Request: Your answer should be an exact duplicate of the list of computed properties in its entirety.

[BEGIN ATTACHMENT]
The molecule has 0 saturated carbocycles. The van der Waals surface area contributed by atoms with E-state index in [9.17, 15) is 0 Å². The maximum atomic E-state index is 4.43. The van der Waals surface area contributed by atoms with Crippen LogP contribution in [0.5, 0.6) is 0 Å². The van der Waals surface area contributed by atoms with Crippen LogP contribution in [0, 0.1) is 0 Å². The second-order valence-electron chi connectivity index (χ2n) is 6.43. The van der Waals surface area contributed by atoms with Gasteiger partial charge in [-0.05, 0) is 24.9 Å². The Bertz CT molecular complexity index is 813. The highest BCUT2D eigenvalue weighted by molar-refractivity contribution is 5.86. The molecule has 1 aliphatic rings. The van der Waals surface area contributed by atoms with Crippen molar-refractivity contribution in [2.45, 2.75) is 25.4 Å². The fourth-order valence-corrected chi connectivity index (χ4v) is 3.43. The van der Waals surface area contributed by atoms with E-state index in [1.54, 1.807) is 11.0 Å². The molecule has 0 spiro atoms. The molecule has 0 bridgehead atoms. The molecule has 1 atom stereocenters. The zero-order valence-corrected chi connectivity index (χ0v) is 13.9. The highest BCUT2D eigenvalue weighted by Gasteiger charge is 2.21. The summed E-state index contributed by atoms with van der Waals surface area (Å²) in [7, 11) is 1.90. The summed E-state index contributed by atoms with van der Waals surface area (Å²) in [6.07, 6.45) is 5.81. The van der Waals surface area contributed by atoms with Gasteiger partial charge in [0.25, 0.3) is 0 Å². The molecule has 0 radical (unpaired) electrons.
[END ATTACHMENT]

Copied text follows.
The molecule has 0 saturated carbocycles. The van der Waals surface area contributed by atoms with E-state index in [9.17, 15) is 0 Å². The maximum atomic E-state index is 4.43. The van der Waals surface area contributed by atoms with Crippen LogP contribution in [0.5, 0.6) is 0 Å². The van der Waals surface area contributed by atoms with Crippen LogP contribution in [0, 0.1) is 0 Å². The second-order valence-electron chi connectivity index (χ2n) is 6.43. The van der Waals surface area contributed by atoms with Gasteiger partial charge in [-0.05, 0) is 24.9 Å². The Bertz CT molecular complexity index is 813. The highest BCUT2D eigenvalue weighted by molar-refractivity contribution is 5.86. The molecule has 1 aliphatic rings. The van der Waals surface area contributed by atoms with Crippen molar-refractivity contribution in [2.45, 2.75) is 25.4 Å². The fourth-order valence-corrected chi connectivity index (χ4v) is 3.43. The van der Waals surface area contributed by atoms with E-state index in [1.54, 1.807) is 11.0 Å². The molecule has 0 spiro atoms. The molecule has 0 bridgehead atoms. The molecule has 1 atom stereocenters. The zero-order valence-corrected chi connectivity index (χ0v) is 13.9. The highest BCUT2D eigenvalue weighted by Gasteiger charge is 2.21. The summed E-state index contributed by atoms with van der Waals surface area (Å²) in [7, 11) is 1.90. The summed E-state index contributed by atoms with van der Waals surface area (Å²) in [6.07, 6.45) is 5.81. The van der Waals surface area contributed by atoms with Gasteiger partial charge in [0.25, 0.3) is 0 Å². The molecule has 0 radical (unpaired) electrons.